The target: a nuclear power free Europe
14 of the 28 member states of the European Union produce energy by nuclear power (Belgium, Bulgaria, Czech Republic, Finland, France, Germany, Hungary, the Netherlands, Romania, Sweden, Spain, Slovenia, Slovakia and United Kingdom). That way, they produce almost 30% of the total electricity generated in the EU. In Europe, Switzerland and Ukraine also have nuclear power plants. The nuclear power plants of Russia in Europe are not considered.
Numerous arguments support the end of nuclear power generation. Besides the risk inherent to disposal and possible accidents, economic arguments come into play as well: high investment costs and competitive, cheaper alternatives lead to low to negative return on investment and loss of profits, which was shown by numerous studies before.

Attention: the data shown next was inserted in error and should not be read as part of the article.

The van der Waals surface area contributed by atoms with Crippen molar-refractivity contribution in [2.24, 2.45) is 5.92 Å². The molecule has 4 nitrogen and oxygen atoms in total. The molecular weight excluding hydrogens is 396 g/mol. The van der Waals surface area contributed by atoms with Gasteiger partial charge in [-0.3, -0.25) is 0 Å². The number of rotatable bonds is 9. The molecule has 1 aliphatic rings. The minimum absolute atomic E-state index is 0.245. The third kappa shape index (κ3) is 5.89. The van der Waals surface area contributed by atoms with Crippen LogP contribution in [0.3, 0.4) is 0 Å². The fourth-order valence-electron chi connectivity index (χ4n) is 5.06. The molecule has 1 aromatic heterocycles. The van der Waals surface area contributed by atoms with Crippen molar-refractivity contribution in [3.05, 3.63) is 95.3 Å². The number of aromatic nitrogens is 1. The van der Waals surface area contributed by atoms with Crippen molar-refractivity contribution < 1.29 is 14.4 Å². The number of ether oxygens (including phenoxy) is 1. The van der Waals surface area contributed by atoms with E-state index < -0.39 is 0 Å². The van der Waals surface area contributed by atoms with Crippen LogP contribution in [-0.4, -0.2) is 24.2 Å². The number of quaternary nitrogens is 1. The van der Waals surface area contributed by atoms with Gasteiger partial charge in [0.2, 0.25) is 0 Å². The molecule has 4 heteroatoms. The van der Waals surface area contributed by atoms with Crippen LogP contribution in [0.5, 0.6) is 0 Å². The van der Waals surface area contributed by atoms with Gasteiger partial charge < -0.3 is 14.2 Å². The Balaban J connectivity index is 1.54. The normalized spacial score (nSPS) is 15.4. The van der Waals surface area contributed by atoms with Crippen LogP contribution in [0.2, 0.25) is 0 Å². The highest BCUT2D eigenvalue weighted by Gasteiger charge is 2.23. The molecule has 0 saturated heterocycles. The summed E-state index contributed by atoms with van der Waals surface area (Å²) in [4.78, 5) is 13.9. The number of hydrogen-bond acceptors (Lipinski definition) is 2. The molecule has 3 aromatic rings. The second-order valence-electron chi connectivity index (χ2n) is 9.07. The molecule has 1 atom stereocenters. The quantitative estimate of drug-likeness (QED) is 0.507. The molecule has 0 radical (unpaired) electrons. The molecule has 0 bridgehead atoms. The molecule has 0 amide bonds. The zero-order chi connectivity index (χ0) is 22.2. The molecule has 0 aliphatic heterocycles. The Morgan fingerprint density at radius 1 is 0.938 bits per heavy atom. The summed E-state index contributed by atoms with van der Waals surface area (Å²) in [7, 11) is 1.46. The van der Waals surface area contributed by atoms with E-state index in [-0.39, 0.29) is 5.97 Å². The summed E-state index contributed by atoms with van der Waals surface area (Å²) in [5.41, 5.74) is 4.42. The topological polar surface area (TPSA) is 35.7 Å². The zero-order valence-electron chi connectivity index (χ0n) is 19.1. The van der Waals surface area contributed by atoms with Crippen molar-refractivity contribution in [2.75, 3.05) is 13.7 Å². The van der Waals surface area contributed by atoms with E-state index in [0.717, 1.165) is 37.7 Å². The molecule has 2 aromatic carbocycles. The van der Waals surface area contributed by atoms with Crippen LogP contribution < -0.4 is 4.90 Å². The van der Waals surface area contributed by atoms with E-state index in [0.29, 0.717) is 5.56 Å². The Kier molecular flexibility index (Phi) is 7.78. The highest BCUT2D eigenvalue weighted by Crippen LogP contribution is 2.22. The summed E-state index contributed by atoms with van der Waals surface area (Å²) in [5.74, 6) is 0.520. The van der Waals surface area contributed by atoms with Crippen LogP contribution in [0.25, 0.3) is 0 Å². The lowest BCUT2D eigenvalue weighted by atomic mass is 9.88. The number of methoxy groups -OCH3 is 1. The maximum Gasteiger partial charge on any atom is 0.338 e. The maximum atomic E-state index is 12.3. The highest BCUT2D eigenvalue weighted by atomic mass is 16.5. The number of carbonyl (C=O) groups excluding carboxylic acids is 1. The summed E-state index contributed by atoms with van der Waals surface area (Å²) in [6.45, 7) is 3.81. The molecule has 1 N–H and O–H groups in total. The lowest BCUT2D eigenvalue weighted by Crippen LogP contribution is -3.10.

So far there is a lack of surveys that take into account integrated environmental, social and economic perspectives when analysing a European-wide, nuclear power phaseout. This study specifically focuses on the economic consequences and implications of a step-by-step nuclear phaseout from a broad perspective. By means of the world-model GINFORS, we model a setting in which the EU takes the lead on climate and environmental protection and enables a progressive, European-wide nuclear phaseout determined by a runtime limitation of 45 years for nuclear power plants and an end to the construction of new plants. We determine which consequences Europe would be faced with from an integrated economic point of view.Atomausstieg_Handout_englisch_final
SERI and GWS were part of a European consortium working on large-scale EU project POLFREE (http://polfree.seri.at/) in which a comprehensive scenario of European leadership in environemtal policy (including however continued use of nuclear power) was modelled. This scenario forms the base for this study and is extended by a step-by-step nuclear phaseout until 2050. The phaseout scenario is contrasted with a business-as-usual scenario that continues to use nuclear power. The results show the economic consequences (economic growth, import dependency, employment, prices), but also environmental implications (CO2, energy consumption) for the EU and its member states.